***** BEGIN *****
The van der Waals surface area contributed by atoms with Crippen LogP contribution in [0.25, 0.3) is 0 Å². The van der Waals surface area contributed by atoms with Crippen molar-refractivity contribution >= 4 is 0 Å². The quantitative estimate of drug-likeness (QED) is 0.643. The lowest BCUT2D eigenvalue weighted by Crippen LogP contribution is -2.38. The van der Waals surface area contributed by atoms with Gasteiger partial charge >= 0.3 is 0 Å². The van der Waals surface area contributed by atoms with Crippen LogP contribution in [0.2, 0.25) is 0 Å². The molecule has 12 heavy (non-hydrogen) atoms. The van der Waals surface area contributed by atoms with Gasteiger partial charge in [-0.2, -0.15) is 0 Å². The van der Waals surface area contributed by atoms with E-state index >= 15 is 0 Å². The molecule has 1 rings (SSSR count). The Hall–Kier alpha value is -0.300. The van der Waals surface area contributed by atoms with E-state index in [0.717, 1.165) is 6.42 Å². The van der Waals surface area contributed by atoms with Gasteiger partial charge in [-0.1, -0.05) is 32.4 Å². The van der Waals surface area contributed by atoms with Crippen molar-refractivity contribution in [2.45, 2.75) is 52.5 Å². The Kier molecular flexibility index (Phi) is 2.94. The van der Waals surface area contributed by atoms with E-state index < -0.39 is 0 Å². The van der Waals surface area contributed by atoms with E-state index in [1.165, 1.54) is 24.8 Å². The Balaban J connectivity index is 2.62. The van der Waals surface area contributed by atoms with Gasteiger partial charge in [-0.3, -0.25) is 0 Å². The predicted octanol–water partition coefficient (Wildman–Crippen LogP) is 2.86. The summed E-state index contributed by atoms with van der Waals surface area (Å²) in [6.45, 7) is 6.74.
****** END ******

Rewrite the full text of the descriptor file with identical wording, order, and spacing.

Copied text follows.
The van der Waals surface area contributed by atoms with Crippen LogP contribution in [0.25, 0.3) is 0 Å². The van der Waals surface area contributed by atoms with Crippen molar-refractivity contribution >= 4 is 0 Å². The quantitative estimate of drug-likeness (QED) is 0.643. The lowest BCUT2D eigenvalue weighted by Crippen LogP contribution is -2.38. The van der Waals surface area contributed by atoms with Gasteiger partial charge >= 0.3 is 0 Å². The van der Waals surface area contributed by atoms with Crippen LogP contribution in [0.2, 0.25) is 0 Å². The molecule has 12 heavy (non-hydrogen) atoms. The van der Waals surface area contributed by atoms with Gasteiger partial charge in [-0.2, -0.15) is 0 Å². The van der Waals surface area contributed by atoms with E-state index >= 15 is 0 Å². The molecule has 1 rings (SSSR count). The Hall–Kier alpha value is -0.300. The van der Waals surface area contributed by atoms with E-state index in [0.717, 1.165) is 6.42 Å². The van der Waals surface area contributed by atoms with Gasteiger partial charge in [-0.1, -0.05) is 32.4 Å². The van der Waals surface area contributed by atoms with Crippen molar-refractivity contribution in [2.45, 2.75) is 52.5 Å². The Kier molecular flexibility index (Phi) is 2.94. The van der Waals surface area contributed by atoms with E-state index < -0.39 is 0 Å². The van der Waals surface area contributed by atoms with E-state index in [1.165, 1.54) is 24.8 Å². The Balaban J connectivity index is 2.62. The van der Waals surface area contributed by atoms with Gasteiger partial charge in [-0.3, -0.25) is 0 Å². The predicted octanol–water partition coefficient (Wildman–Crippen LogP) is 2.86. The summed E-state index contributed by atoms with van der Waals surface area (Å²) in [6.45, 7) is 6.74.